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Mar 13, 2015|Article

Investment Properties: 5 Reasons to Reconsider Holding yours in a Corporation

Investment Properties: 5 Reasons to Reconsider Holding yours in a Corporation

While investment properties can be held in a corporation, a number of the typical benefits of incorporation may not necessarily apply.

  1. Income Tax

    Due to rental payments being considered passive income (versus active) under the Income Tax Act, the income from the property will be taxed at the highest personal marginal rate. This means that unless you are currently in the highest income tax bracket, you will actually be paying more income tax than you would if you owned the property personally.

  2. Liability

    While incorporation provides a shield against personal liability for what occurs on the property, it is unlikely to provide more than what an insurance policy would. If you have concerns about your exposure, you can always increase or extend your coverage.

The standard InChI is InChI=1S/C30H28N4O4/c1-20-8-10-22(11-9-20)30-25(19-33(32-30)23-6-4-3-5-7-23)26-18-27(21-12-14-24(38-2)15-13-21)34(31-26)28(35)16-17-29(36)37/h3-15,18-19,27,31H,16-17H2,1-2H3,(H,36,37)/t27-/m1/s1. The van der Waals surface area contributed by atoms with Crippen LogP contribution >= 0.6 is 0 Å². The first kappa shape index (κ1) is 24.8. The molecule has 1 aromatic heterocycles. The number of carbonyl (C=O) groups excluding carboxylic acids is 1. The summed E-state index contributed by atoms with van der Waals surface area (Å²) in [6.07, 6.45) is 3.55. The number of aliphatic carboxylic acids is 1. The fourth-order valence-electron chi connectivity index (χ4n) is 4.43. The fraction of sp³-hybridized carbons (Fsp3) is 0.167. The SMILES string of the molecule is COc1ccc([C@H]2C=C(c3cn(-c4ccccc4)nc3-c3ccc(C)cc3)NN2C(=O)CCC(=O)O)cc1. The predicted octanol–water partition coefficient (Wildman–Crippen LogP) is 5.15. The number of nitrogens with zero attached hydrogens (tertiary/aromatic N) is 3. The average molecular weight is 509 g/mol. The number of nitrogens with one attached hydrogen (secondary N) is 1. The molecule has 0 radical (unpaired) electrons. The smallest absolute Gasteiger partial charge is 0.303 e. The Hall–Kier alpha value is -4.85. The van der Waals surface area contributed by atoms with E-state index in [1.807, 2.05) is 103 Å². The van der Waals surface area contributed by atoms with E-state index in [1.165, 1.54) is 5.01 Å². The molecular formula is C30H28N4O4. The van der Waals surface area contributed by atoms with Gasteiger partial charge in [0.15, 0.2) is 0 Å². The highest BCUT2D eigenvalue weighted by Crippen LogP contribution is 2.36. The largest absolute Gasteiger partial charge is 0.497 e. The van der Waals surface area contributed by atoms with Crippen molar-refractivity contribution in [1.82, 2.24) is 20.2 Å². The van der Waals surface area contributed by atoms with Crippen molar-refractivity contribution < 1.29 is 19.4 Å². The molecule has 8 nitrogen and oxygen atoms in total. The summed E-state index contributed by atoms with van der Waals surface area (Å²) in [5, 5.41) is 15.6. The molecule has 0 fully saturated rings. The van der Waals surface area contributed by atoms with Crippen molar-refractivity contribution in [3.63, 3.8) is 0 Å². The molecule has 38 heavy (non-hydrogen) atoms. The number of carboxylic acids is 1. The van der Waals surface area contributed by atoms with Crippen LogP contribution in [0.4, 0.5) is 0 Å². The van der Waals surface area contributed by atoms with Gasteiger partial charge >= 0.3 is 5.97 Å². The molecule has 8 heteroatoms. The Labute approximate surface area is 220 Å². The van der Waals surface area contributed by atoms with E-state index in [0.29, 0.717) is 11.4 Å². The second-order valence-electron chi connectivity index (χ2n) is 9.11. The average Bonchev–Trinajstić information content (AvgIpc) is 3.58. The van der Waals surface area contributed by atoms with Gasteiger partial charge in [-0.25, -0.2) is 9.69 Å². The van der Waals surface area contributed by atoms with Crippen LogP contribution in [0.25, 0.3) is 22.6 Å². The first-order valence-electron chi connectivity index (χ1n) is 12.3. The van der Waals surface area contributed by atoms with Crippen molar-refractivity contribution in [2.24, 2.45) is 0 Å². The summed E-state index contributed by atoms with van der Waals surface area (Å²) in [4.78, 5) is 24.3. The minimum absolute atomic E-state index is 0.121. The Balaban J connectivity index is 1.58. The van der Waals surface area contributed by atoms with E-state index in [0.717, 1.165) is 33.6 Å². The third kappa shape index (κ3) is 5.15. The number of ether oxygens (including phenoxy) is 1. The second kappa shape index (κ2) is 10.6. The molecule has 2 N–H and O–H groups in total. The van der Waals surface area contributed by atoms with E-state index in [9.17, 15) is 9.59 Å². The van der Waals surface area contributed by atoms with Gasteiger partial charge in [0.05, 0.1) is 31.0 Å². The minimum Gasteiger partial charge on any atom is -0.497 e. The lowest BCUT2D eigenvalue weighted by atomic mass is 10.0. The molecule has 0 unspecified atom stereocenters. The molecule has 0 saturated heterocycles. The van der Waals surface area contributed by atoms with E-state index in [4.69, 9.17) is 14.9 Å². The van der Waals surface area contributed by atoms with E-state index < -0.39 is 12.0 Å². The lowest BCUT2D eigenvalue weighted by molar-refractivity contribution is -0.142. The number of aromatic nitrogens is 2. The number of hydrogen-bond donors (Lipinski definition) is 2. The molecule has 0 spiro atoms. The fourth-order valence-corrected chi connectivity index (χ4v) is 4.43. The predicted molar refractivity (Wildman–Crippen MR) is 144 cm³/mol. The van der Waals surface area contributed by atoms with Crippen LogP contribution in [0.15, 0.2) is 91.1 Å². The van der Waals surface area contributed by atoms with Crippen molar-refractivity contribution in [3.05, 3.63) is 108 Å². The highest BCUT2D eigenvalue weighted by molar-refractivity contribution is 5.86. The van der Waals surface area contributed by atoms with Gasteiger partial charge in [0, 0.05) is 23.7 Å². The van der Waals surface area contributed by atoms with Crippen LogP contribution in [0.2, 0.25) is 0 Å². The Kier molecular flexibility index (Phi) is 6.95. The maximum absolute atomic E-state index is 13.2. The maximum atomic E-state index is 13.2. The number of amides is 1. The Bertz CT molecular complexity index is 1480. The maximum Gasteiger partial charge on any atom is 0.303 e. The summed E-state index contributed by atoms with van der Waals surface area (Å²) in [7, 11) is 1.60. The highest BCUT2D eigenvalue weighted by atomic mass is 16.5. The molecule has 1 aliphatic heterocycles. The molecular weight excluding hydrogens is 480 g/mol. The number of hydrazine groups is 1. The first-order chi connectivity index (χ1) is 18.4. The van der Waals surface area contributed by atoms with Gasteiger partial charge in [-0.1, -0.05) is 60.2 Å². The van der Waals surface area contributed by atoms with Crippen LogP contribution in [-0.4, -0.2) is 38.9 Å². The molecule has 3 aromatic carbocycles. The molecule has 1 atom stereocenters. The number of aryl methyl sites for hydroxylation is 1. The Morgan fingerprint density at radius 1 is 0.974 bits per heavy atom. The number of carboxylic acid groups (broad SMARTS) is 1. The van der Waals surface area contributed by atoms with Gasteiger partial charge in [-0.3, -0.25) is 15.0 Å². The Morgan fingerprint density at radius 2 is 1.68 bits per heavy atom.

3. Losses

    If the property is held by a corporation and runs an operating loss during a given year, those losses will remain within the corporation and can only be used if the property is able to turn a profit in a subsequent year. In contrast, if the property is owned in a personal capacity, any operating losses for the property will be used to offset other personal income.

  4. Land Transfer Tax

    Where you already own a property, any subsequent transfer of the property to a corporation will be subject to land transfer tax, which can be a significant cost. For example, a property transferred for $400,000 today would incur a land transfer tax of $3,525.00.

  5. Fees and Administration

On top of the legal fees that will be incurred for a transfer of the property, there are various administrative and reporting requirements for the corporation that will involve additional time and costs, including yearly corporate filings and tax returns.